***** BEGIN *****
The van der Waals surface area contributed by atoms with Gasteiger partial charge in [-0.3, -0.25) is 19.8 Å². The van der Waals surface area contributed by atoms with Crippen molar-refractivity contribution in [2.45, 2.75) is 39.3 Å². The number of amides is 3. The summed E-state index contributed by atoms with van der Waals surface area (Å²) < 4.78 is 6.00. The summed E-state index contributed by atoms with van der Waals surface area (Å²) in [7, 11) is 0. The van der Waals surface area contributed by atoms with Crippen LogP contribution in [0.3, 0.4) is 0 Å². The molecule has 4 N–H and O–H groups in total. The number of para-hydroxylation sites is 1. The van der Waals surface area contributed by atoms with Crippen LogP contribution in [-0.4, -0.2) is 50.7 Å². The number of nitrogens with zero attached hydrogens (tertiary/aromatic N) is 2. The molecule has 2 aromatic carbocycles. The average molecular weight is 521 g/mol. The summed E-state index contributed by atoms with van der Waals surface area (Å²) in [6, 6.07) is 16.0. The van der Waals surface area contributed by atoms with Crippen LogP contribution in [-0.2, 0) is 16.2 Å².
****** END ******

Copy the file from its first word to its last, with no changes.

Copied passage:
The van der Waals surface area contributed by atoms with Gasteiger partial charge in [-0.3, -0.25) is 19.8 Å². The van der Waals surface area contributed by atoms with Crippen molar-refractivity contribution in [2.45, 2.75) is 39.3 Å². The number of amides is 3. The summed E-state index contributed by atoms with van der Waals surface area (Å²) < 4.78 is 6.00. The summed E-state index contributed by atoms with van der Waals surface area (Å²) in [7, 11) is 0. The van der Waals surface area contributed by atoms with Crippen LogP contribution in [0.3, 0.4) is 0 Å². The molecule has 4 N–H and O–H groups in total. The number of para-hydroxylation sites is 1. The van der Waals surface area contributed by atoms with Crippen LogP contribution in [-0.4, -0.2) is 50.7 Å². The number of nitrogens with zero attached hydrogens (tertiary/aromatic N) is 2. The molecule has 2 aromatic carbocycles. The average molecular weight is 521 g/mol. The summed E-state index contributed by atoms with van der Waals surface area (Å²) in [6, 6.07) is 16.0. The van der Waals surface area contributed by atoms with Crippen LogP contribution in [-0.2, 0) is 16.2 Å².